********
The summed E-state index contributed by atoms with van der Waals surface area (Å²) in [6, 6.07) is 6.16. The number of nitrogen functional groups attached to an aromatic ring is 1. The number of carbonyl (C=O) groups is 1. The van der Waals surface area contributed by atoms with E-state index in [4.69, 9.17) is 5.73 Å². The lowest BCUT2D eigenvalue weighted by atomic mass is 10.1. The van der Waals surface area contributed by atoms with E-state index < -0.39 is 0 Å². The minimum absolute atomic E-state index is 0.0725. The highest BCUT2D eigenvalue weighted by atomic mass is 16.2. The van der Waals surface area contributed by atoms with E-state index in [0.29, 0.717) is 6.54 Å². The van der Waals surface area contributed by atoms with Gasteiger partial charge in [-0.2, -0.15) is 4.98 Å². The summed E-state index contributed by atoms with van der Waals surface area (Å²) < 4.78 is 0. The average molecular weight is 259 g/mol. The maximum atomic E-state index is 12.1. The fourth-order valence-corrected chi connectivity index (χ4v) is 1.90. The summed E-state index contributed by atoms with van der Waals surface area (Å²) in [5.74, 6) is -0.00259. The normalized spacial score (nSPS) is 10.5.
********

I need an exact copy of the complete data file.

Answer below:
The summed E-state index contributed by atoms with van der Waals surface area (Å²) in [6, 6.07) is 6.16. The number of nitrogen functional groups attached to an aromatic ring is 1. The number of carbonyl (C=O) groups is 1. The van der Waals surface area contributed by atoms with E-state index in [4.69, 9.17) is 5.73 Å². The lowest BCUT2D eigenvalue weighted by atomic mass is 10.1. The van der Waals surface area contributed by atoms with E-state index < -0.39 is 0 Å². The minimum absolute atomic E-state index is 0.0725. The highest BCUT2D eigenvalue weighted by atomic mass is 16.2. The van der Waals surface area contributed by atoms with E-state index in [0.29, 0.717) is 6.54 Å². The van der Waals surface area contributed by atoms with Gasteiger partial charge in [-0.2, -0.15) is 4.98 Å². The summed E-state index contributed by atoms with van der Waals surface area (Å²) < 4.78 is 0. The average molecular weight is 259 g/mol. The maximum atomic E-state index is 12.1. The fourth-order valence-corrected chi connectivity index (χ4v) is 1.90. The summed E-state index contributed by atoms with van der Waals surface area (Å²) in [5.74, 6) is -0.00259. The normalized spacial score (nSPS) is 10.5.